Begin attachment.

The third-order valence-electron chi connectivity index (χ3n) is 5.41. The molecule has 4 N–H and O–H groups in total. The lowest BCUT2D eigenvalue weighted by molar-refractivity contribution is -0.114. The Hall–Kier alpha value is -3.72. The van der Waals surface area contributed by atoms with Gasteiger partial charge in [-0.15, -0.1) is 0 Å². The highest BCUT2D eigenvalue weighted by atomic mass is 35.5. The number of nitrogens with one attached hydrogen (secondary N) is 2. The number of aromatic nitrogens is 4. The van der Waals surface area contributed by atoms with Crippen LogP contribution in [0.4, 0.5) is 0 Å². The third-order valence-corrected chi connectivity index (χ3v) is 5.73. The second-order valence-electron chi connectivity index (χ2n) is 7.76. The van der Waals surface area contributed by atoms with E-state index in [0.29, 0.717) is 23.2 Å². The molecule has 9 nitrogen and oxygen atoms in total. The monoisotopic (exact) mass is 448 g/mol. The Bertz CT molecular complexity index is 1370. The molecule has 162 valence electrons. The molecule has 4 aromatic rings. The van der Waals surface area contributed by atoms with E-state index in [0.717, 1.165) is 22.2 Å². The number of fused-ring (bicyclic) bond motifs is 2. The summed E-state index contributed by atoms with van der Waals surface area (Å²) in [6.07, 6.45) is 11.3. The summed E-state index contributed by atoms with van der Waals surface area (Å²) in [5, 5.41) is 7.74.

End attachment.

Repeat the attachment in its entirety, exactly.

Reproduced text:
The third-order valence-electron chi connectivity index (χ3n) is 5.41. The molecule has 4 N–H and O–H groups in total. The lowest BCUT2D eigenvalue weighted by molar-refractivity contribution is -0.114. The Hall–Kier alpha value is -3.72. The van der Waals surface area contributed by atoms with Gasteiger partial charge in [-0.15, -0.1) is 0 Å². The highest BCUT2D eigenvalue weighted by atomic mass is 35.5. The number of nitrogens with one attached hydrogen (secondary N) is 2. The number of aromatic nitrogens is 4. The van der Waals surface area contributed by atoms with Crippen LogP contribution in [0.4, 0.5) is 0 Å². The third-order valence-corrected chi connectivity index (χ3v) is 5.73. The second-order valence-electron chi connectivity index (χ2n) is 7.76. The van der Waals surface area contributed by atoms with E-state index in [0.29, 0.717) is 23.2 Å². The molecule has 9 nitrogen and oxygen atoms in total. The monoisotopic (exact) mass is 448 g/mol. The Bertz CT molecular complexity index is 1370. The molecule has 162 valence electrons. The molecule has 4 aromatic rings. The van der Waals surface area contributed by atoms with E-state index in [0.717, 1.165) is 22.2 Å². The number of fused-ring (bicyclic) bond motifs is 2. The summed E-state index contributed by atoms with van der Waals surface area (Å²) in [6.07, 6.45) is 11.3. The summed E-state index contributed by atoms with van der Waals surface area (Å²) in [5, 5.41) is 7.74.